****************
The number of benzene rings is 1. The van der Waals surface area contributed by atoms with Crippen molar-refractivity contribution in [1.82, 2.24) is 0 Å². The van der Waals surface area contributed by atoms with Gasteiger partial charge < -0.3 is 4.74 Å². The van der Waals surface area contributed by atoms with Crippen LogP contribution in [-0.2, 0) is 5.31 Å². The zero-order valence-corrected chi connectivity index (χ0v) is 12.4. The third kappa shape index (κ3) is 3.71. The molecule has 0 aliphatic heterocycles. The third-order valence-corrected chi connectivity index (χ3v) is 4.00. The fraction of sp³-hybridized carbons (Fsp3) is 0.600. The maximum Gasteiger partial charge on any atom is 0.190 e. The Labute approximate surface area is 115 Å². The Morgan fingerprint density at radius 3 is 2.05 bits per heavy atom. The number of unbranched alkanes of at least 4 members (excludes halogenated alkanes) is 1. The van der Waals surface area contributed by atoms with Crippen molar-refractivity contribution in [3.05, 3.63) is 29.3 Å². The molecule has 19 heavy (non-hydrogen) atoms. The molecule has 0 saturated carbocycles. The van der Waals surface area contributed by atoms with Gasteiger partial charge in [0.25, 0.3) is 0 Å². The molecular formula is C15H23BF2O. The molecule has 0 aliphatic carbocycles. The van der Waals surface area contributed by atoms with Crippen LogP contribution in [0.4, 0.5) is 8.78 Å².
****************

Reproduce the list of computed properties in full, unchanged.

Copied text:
The number of benzene rings is 1. The van der Waals surface area contributed by atoms with Crippen molar-refractivity contribution in [1.82, 2.24) is 0 Å². The van der Waals surface area contributed by atoms with Gasteiger partial charge < -0.3 is 4.74 Å². The van der Waals surface area contributed by atoms with Crippen LogP contribution in [-0.2, 0) is 5.31 Å². The zero-order valence-corrected chi connectivity index (χ0v) is 12.4. The third kappa shape index (κ3) is 3.71. The molecule has 0 aliphatic heterocycles. The third-order valence-corrected chi connectivity index (χ3v) is 4.00. The fraction of sp³-hybridized carbons (Fsp3) is 0.600. The maximum Gasteiger partial charge on any atom is 0.190 e. The Labute approximate surface area is 115 Å². The Morgan fingerprint density at radius 3 is 2.05 bits per heavy atom. The number of unbranched alkanes of at least 4 members (excludes halogenated alkanes) is 1. The van der Waals surface area contributed by atoms with Crippen molar-refractivity contribution in [3.05, 3.63) is 29.3 Å². The molecule has 19 heavy (non-hydrogen) atoms. The molecule has 0 saturated carbocycles. The van der Waals surface area contributed by atoms with Gasteiger partial charge in [0.25, 0.3) is 0 Å². The molecular formula is C15H23BF2O. The molecule has 0 aliphatic carbocycles. The van der Waals surface area contributed by atoms with Crippen LogP contribution in [0.4, 0.5) is 8.78 Å².